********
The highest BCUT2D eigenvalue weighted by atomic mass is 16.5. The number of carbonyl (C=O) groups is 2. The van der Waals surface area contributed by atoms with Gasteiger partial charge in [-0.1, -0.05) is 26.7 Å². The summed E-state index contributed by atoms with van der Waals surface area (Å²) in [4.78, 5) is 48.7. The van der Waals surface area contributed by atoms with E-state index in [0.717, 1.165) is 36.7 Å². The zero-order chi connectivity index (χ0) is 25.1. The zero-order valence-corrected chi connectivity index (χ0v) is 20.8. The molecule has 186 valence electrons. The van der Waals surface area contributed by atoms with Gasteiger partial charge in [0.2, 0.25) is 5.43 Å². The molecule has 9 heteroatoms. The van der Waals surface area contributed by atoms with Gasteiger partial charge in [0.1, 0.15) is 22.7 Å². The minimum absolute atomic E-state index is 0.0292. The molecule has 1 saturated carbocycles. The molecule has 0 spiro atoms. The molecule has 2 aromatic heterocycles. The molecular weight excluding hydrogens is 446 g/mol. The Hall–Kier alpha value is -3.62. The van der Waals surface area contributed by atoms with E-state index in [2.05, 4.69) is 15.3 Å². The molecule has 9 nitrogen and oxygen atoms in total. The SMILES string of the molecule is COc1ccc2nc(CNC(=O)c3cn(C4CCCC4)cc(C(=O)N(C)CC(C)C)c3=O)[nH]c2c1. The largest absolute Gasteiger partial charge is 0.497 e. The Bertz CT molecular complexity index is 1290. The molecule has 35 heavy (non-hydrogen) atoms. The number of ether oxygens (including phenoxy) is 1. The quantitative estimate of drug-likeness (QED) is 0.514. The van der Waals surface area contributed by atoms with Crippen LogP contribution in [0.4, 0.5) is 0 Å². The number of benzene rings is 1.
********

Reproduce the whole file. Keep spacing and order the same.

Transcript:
The highest BCUT2D eigenvalue weighted by atomic mass is 16.5. The number of carbonyl (C=O) groups is 2. The van der Waals surface area contributed by atoms with Gasteiger partial charge in [-0.1, -0.05) is 26.7 Å². The summed E-state index contributed by atoms with van der Waals surface area (Å²) in [4.78, 5) is 48.7. The van der Waals surface area contributed by atoms with E-state index in [0.717, 1.165) is 36.7 Å². The zero-order chi connectivity index (χ0) is 25.1. The zero-order valence-corrected chi connectivity index (χ0v) is 20.8. The molecule has 186 valence electrons. The van der Waals surface area contributed by atoms with Gasteiger partial charge in [0.2, 0.25) is 5.43 Å². The molecule has 9 heteroatoms. The van der Waals surface area contributed by atoms with Gasteiger partial charge in [0.1, 0.15) is 22.7 Å². The minimum absolute atomic E-state index is 0.0292. The molecule has 1 saturated carbocycles. The molecule has 0 spiro atoms. The molecule has 2 aromatic heterocycles. The molecular weight excluding hydrogens is 446 g/mol. The Hall–Kier alpha value is -3.62. The van der Waals surface area contributed by atoms with E-state index in [2.05, 4.69) is 15.3 Å². The molecule has 9 nitrogen and oxygen atoms in total. The SMILES string of the molecule is COc1ccc2nc(CNC(=O)c3cn(C4CCCC4)cc(C(=O)N(C)CC(C)C)c3=O)[nH]c2c1. The largest absolute Gasteiger partial charge is 0.497 e. The Bertz CT molecular complexity index is 1290. The molecule has 35 heavy (non-hydrogen) atoms. The number of ether oxygens (including phenoxy) is 1. The quantitative estimate of drug-likeness (QED) is 0.514. The van der Waals surface area contributed by atoms with Crippen LogP contribution in [0.4, 0.5) is 0 Å². The number of benzene rings is 1.